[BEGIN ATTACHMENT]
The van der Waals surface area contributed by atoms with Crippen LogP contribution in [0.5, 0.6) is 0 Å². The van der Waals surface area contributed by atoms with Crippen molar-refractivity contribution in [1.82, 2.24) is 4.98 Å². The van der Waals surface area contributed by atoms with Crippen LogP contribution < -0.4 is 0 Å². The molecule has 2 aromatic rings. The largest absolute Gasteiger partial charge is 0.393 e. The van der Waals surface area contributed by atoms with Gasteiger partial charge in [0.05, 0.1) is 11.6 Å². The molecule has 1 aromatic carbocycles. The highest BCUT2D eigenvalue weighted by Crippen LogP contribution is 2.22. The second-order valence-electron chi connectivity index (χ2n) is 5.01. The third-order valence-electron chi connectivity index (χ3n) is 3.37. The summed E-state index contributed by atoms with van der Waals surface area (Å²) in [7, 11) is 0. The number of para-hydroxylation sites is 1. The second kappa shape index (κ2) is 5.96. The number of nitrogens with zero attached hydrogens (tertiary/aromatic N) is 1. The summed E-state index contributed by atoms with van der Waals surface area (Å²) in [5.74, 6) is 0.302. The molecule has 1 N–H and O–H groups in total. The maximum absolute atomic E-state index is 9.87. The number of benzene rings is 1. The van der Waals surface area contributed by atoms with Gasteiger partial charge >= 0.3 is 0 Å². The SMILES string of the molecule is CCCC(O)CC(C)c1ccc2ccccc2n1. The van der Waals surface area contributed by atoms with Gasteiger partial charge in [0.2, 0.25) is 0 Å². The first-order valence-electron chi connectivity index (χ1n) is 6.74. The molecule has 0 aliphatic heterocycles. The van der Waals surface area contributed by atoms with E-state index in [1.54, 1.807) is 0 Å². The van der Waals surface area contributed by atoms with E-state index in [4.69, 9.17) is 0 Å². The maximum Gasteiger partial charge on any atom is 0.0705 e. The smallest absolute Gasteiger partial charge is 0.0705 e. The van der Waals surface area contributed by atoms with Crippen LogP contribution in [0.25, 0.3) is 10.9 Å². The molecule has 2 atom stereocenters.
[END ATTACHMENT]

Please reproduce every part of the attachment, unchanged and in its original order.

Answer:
The van der Waals surface area contributed by atoms with Crippen LogP contribution in [0.5, 0.6) is 0 Å². The van der Waals surface area contributed by atoms with Crippen molar-refractivity contribution in [1.82, 2.24) is 4.98 Å². The van der Waals surface area contributed by atoms with Crippen LogP contribution < -0.4 is 0 Å². The molecule has 2 aromatic rings. The largest absolute Gasteiger partial charge is 0.393 e. The van der Waals surface area contributed by atoms with Gasteiger partial charge in [0.05, 0.1) is 11.6 Å². The molecule has 1 aromatic carbocycles. The highest BCUT2D eigenvalue weighted by Crippen LogP contribution is 2.22. The second-order valence-electron chi connectivity index (χ2n) is 5.01. The third-order valence-electron chi connectivity index (χ3n) is 3.37. The summed E-state index contributed by atoms with van der Waals surface area (Å²) in [7, 11) is 0. The number of para-hydroxylation sites is 1. The second kappa shape index (κ2) is 5.96. The number of nitrogens with zero attached hydrogens (tertiary/aromatic N) is 1. The summed E-state index contributed by atoms with van der Waals surface area (Å²) in [5.74, 6) is 0.302. The molecule has 1 N–H and O–H groups in total. The maximum absolute atomic E-state index is 9.87. The number of benzene rings is 1. The van der Waals surface area contributed by atoms with Gasteiger partial charge >= 0.3 is 0 Å². The SMILES string of the molecule is CCCC(O)CC(C)c1ccc2ccccc2n1. The van der Waals surface area contributed by atoms with Gasteiger partial charge in [0.2, 0.25) is 0 Å². The first-order valence-electron chi connectivity index (χ1n) is 6.74. The molecule has 0 aliphatic heterocycles. The van der Waals surface area contributed by atoms with E-state index in [1.54, 1.807) is 0 Å². The van der Waals surface area contributed by atoms with E-state index in [4.69, 9.17) is 0 Å². The maximum Gasteiger partial charge on any atom is 0.0705 e. The smallest absolute Gasteiger partial charge is 0.0705 e. The van der Waals surface area contributed by atoms with Crippen LogP contribution in [0.25, 0.3) is 10.9 Å². The molecule has 2 atom stereocenters.